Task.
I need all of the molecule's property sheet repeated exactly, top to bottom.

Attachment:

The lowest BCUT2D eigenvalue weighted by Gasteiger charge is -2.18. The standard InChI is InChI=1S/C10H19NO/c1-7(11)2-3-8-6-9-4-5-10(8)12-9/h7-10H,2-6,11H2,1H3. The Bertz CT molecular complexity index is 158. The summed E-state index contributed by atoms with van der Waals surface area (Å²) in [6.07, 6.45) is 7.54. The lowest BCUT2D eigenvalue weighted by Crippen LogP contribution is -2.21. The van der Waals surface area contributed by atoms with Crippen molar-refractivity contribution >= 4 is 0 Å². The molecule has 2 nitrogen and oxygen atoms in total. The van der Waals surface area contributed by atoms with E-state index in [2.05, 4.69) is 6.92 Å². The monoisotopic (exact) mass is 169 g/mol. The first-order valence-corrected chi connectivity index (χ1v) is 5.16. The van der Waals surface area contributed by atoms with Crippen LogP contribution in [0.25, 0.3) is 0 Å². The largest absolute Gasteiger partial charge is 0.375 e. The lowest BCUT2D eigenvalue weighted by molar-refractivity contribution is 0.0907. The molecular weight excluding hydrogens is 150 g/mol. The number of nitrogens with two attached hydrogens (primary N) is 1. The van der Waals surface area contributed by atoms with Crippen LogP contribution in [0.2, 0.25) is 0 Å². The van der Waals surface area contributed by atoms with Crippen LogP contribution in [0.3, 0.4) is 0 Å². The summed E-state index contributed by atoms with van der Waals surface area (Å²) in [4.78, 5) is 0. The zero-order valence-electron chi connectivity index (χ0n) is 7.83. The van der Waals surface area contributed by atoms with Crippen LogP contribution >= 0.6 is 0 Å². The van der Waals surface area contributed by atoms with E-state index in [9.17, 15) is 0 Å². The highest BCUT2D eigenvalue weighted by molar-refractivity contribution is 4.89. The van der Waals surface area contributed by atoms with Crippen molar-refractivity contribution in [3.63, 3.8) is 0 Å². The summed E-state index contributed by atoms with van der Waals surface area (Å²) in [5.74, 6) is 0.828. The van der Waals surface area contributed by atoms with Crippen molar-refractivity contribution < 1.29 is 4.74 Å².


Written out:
The lowest BCUT2D eigenvalue weighted by Gasteiger charge is -2.18. The standard InChI is InChI=1S/C10H19NO/c1-7(11)2-3-8-6-9-4-5-10(8)12-9/h7-10H,2-6,11H2,1H3. The Bertz CT molecular complexity index is 158. The summed E-state index contributed by atoms with van der Waals surface area (Å²) in [6.07, 6.45) is 7.54. The lowest BCUT2D eigenvalue weighted by Crippen LogP contribution is -2.21. The van der Waals surface area contributed by atoms with Crippen molar-refractivity contribution >= 4 is 0 Å². The molecule has 2 nitrogen and oxygen atoms in total. The van der Waals surface area contributed by atoms with E-state index in [2.05, 4.69) is 6.92 Å². The monoisotopic (exact) mass is 169 g/mol. The first-order valence-corrected chi connectivity index (χ1v) is 5.16. The van der Waals surface area contributed by atoms with Crippen LogP contribution in [0.25, 0.3) is 0 Å². The largest absolute Gasteiger partial charge is 0.375 e. The lowest BCUT2D eigenvalue weighted by molar-refractivity contribution is 0.0907. The molecular weight excluding hydrogens is 150 g/mol. The number of nitrogens with two attached hydrogens (primary N) is 1. The van der Waals surface area contributed by atoms with Crippen LogP contribution in [0.2, 0.25) is 0 Å². The van der Waals surface area contributed by atoms with Crippen LogP contribution in [0.3, 0.4) is 0 Å². The summed E-state index contributed by atoms with van der Waals surface area (Å²) in [4.78, 5) is 0. The zero-order valence-electron chi connectivity index (χ0n) is 7.83. The van der Waals surface area contributed by atoms with Crippen LogP contribution >= 0.6 is 0 Å². The van der Waals surface area contributed by atoms with E-state index in [9.17, 15) is 0 Å². The highest BCUT2D eigenvalue weighted by molar-refractivity contribution is 4.89. The van der Waals surface area contributed by atoms with Crippen molar-refractivity contribution in [3.63, 3.8) is 0 Å². The summed E-state index contributed by atoms with van der Waals surface area (Å²) in [5.74, 6) is 0.828. The van der Waals surface area contributed by atoms with Crippen molar-refractivity contribution < 1.29 is 4.74 Å².